The Effects of High- and Medium-Dose Metformin Therapy on Cardiovascular Risk Factors in Patients With Type II Diabetes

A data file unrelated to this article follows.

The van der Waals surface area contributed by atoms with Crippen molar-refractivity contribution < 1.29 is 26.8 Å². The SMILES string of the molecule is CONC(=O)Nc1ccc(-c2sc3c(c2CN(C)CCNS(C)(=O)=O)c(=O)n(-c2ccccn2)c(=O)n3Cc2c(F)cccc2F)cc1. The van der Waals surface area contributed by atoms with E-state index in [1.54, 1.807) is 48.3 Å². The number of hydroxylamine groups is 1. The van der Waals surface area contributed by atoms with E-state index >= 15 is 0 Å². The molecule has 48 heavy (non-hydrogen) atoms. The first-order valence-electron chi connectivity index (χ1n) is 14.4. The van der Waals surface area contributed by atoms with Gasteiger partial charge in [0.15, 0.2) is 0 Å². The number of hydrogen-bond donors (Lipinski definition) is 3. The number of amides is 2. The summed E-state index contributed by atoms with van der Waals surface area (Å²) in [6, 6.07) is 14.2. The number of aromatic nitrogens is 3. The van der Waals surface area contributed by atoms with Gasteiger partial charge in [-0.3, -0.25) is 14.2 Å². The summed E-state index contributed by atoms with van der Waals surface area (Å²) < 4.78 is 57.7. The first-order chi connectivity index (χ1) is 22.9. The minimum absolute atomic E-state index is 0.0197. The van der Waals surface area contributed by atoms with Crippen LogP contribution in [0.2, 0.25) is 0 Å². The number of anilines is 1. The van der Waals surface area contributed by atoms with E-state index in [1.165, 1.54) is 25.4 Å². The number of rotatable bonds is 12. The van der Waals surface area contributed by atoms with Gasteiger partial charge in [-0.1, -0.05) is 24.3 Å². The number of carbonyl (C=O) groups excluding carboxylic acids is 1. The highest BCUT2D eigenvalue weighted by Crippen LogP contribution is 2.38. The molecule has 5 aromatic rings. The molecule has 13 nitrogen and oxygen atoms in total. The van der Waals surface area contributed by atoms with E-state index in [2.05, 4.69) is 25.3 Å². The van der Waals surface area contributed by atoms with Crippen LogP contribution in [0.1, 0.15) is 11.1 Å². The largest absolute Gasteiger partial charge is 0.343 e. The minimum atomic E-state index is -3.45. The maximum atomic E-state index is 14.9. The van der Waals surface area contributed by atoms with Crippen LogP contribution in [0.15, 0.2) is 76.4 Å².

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OBJECTIVETo study the dose response to metformin in type II diabetic patients.RESEARCH DESIGN AND METHODSType II diabetic patients with a BMI greater than 25 were treated with 3,000 mg/day (n = 27), 1,500 mg/day (n = 25), or placebo (n = 23) for 6 months. Venous blood samples were taken at each visit for plasma glucose and insulin, HbA1c, triglyceride and cholesterol, plasminogen activator inhibitor-1 (PAI-1) antigen and activity, tissue plasminogen activator (tPA), and euglobulin clot lysis time (ECLT). Blood pressure was recorded at each visit.RESULTSThere were no changes in BMI or blood pressure. Blood glucose fell (mean) by 3.6 mmol/l in the high-dose and 0.5 mmol/l in the low-dose group over the 6-month study (P less than 0.001 and NS compared with placebo). HbA1c and plasma insulin fell in both treatment groups (HbA (1c), P less than 0.001; insulin, P less than 0.003 and 0.03). There was a fall in triglyceride (P less than 0.05) and cholesterol (P less than 0.008) with high-dose metformin. PAI-1 antigen and activity fell by approximately 20 percent of baseline in both treatment groups (PAI-1 antigen high dose, P less than; PAI-1 antigen low dose, P less than 0.002; PAI-1 activity high and low dose, P less than 0.003). There were significant falls in total tPA in both groups (P less than 0.004), but the overall effect was a fall in ECLT (P less than 0.03).CONCLUSIONSThe results indicate that metformin has favorable effects on cardiovascular risk factors associated with type II diabetes. The effects on glycemic control and lipids are dose-dependent, while the enhanced fibrinolytic response is independent of the doses used.

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